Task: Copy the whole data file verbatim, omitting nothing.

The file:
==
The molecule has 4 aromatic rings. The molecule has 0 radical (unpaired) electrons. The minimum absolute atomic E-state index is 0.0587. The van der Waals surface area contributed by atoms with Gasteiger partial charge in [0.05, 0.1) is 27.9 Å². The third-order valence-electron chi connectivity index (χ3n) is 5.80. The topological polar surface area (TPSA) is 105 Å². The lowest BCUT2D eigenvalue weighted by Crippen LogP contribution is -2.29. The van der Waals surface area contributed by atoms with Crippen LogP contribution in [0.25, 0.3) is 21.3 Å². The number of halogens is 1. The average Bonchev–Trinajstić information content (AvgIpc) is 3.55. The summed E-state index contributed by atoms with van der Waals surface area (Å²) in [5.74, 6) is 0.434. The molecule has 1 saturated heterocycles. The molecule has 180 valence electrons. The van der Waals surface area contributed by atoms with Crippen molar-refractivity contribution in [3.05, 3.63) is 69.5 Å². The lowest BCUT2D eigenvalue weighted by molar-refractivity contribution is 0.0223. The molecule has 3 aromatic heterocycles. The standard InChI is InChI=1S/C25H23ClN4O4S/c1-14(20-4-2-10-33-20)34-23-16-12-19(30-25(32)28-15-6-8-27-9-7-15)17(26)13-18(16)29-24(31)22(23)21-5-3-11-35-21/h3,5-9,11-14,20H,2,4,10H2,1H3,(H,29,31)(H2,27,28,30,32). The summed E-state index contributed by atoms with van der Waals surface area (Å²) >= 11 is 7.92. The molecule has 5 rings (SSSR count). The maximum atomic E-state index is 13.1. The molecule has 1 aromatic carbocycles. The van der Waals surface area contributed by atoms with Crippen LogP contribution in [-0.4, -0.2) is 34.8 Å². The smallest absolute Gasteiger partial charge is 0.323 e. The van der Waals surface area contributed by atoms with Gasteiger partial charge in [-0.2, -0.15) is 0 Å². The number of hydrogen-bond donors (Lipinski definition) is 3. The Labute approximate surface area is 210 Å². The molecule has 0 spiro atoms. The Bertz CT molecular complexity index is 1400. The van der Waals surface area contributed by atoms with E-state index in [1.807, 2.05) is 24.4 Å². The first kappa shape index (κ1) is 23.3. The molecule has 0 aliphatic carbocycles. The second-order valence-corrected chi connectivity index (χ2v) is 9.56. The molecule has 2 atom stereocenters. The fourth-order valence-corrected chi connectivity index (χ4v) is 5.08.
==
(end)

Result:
The molecule has 4 aromatic rings. The molecule has 0 radical (unpaired) electrons. The minimum absolute atomic E-state index is 0.0587. The van der Waals surface area contributed by atoms with Gasteiger partial charge in [0.05, 0.1) is 27.9 Å². The third-order valence-electron chi connectivity index (χ3n) is 5.80. The topological polar surface area (TPSA) is 105 Å². The lowest BCUT2D eigenvalue weighted by Crippen LogP contribution is -2.29. The van der Waals surface area contributed by atoms with Crippen LogP contribution in [0.25, 0.3) is 21.3 Å². The number of halogens is 1. The average Bonchev–Trinajstić information content (AvgIpc) is 3.55. The summed E-state index contributed by atoms with van der Waals surface area (Å²) in [5.74, 6) is 0.434. The molecule has 1 saturated heterocycles. The molecule has 180 valence electrons. The van der Waals surface area contributed by atoms with Crippen molar-refractivity contribution in [3.05, 3.63) is 69.5 Å². The lowest BCUT2D eigenvalue weighted by molar-refractivity contribution is 0.0223. The molecule has 3 aromatic heterocycles. The standard InChI is InChI=1S/C25H23ClN4O4S/c1-14(20-4-2-10-33-20)34-23-16-12-19(30-25(32)28-15-6-8-27-9-7-15)17(26)13-18(16)29-24(31)22(23)21-5-3-11-35-21/h3,5-9,11-14,20H,2,4,10H2,1H3,(H,29,31)(H2,27,28,30,32). The summed E-state index contributed by atoms with van der Waals surface area (Å²) >= 11 is 7.92. The molecule has 5 rings (SSSR count). The maximum atomic E-state index is 13.1. The molecule has 1 aromatic carbocycles. The van der Waals surface area contributed by atoms with Crippen LogP contribution in [-0.4, -0.2) is 34.8 Å². The smallest absolute Gasteiger partial charge is 0.323 e. The van der Waals surface area contributed by atoms with Gasteiger partial charge in [-0.2, -0.15) is 0 Å². The number of hydrogen-bond donors (Lipinski definition) is 3. The Labute approximate surface area is 210 Å². The molecule has 0 spiro atoms. The Bertz CT molecular complexity index is 1400. The van der Waals surface area contributed by atoms with E-state index in [1.807, 2.05) is 24.4 Å². The first kappa shape index (κ1) is 23.3. The molecule has 0 aliphatic carbocycles. The second-order valence-corrected chi connectivity index (χ2v) is 9.56. The molecule has 2 atom stereocenters. The fourth-order valence-corrected chi connectivity index (χ4v) is 5.08.